Sunday, April 23, 2006

a good saturday

Yesterday was a good day, mostly. It was the opening day of the IU Sailing center and it was also the 10th annual Taste of Helmsburg Real Ale Festival. I left the house around noon and went to Lake Lemon. It was really windy and the winds were variable. The winds are almost always variable on Lake Lemon and pretty much any other small, inland lake I imagine, but because they were so strong yesterday it made for an interesting time sailing.

I'm not much of a sailer. I certainly still learning. I had several really good "rides" yesterday, where the wind gusts for half a minute or so and you're in the right place at the right time and the boat goes way up on edge and you have to hike your ass out over the other side of the boat and you feel the wind, the water in your face, and all the points on the boat that are under extreme duress. I'm a really big dude, so I can really make the boat work hard for its money, so to speak. There are really 4 forces that operate on a sailboat (at least that I perceive, I'm sure there are more and maybe different ones, but this isn't a sailing lesson goddammit and I really have no idea what I'm talking about anyway).

There is the force of the wind against the sail, and when you're sailing perpindicular to a strong wind this is very strong, particularly on the little Lasers I sail a lot. The sail is very big, and the boat is very small. Anyway, this force is really strong when you're sailing perpindicular to the wind because your sail is almost perpindicular to the wind and therefore the wind wants to push you over.

But you lean out of the boat into the wind to counteract this force. These two forces, in a sense, concentrate the force of the wind into boat and cause it to move.

Now a simple round hulled boat would probably just spin around and not go in one direction very long, but sailboats have keels and rudders, or in the case of a small boat like a laser, they have daggerboards, which are removable keels, they are 4 foot by 1 foot by 1 inch heavy pieces of wood (weighted?) that extend into the water below the hull. This and the rudder ensure that the motion "put into" the boat by the wind and by the leaning back make the boat go in a straight line, and of course, by turning the rudder you can change the direction of the straight line, so to speak.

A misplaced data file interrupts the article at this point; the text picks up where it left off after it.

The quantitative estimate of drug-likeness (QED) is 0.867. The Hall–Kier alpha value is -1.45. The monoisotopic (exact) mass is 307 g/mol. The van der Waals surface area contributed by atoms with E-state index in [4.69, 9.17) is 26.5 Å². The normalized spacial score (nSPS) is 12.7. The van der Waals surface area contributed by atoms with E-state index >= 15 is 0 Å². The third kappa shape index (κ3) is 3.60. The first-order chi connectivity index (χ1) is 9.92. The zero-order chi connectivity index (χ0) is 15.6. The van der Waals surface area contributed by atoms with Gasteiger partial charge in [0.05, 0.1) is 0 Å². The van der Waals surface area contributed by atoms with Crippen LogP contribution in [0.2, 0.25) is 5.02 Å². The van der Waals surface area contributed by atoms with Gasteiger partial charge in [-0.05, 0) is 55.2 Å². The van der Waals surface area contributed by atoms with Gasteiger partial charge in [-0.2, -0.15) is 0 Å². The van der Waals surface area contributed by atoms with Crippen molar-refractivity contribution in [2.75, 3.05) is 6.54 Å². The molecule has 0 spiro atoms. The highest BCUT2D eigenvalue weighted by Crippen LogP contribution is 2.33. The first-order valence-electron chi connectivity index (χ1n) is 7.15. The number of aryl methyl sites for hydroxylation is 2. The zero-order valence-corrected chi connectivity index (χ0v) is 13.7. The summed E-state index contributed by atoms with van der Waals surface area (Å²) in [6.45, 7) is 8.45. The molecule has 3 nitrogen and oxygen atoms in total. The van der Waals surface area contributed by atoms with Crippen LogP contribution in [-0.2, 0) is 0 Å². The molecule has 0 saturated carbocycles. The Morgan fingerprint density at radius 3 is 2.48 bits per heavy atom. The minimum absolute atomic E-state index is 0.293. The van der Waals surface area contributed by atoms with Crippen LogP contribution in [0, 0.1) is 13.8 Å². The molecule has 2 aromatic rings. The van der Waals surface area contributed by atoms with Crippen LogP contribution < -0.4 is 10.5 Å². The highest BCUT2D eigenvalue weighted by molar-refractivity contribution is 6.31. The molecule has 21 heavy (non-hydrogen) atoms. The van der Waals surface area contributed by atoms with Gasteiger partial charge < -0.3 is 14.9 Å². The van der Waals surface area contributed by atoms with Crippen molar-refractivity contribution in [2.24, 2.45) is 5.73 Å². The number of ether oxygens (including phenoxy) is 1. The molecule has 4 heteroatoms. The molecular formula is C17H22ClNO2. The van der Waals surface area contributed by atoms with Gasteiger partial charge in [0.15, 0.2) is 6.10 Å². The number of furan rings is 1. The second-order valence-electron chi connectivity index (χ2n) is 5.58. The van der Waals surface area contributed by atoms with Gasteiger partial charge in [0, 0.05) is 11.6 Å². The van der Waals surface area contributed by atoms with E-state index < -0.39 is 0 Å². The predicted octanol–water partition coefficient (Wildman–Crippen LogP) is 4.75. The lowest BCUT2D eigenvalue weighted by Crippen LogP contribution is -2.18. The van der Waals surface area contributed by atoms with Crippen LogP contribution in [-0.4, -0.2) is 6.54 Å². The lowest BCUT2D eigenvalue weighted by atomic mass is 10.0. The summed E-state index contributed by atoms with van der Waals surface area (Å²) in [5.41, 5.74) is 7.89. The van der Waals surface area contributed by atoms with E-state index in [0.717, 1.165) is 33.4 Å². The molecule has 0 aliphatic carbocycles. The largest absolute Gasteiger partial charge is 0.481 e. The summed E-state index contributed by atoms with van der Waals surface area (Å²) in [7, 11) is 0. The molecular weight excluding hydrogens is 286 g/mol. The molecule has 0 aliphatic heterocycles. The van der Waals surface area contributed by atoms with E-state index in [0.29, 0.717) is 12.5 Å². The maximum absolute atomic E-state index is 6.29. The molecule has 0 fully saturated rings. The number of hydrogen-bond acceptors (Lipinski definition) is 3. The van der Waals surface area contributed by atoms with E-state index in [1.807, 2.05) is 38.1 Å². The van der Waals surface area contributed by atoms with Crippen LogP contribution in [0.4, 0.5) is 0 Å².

Anyway, the bottom line is that in very strong wind when you're really up on edge and you're hiked way out over the side of the boat, you really become aware of all the extreme pressure that is in the boat. There needs to be a very fine balance of the forces you manipulate to get a "good ride". And every one of the things you can manipulate fights back.

The rudder wants to be torn out of your hand. It wants to steer you into the wind so that it doesn't have to fight so hard agains the water. It sucks when it is torn out of your hand. It could definitely throw you out of the boat.

The line attached to the boom which holds the mainsail wants to be ripped out of your hand because it doesn't want to fight so hard against the wind. If you let it go it could simply flap in the breeze, translating little of its energy to the boat.

If you don't hike out over the side of the boat the hull will thank you and promptly place the sail in the water so that it cannot drive the hull anymore.

Enough of that nonsense, here are some pictures.

This is two people sailing the Thistle, one of the niceer boats at the sailing center apparently. Also, I probably shouldn't sail it because if you tip it, it swamps, and you have to swim back to shore or get rescued and then get the boat with a motor boat. They are hiked out a good bit. CLICK FOR BIGGER (it's so big it's the man).



These are some of the keel boats that I don't sail. They are pretty much impossible to tip though, at least on Lake Lemon. CLICK FOR BIGGER.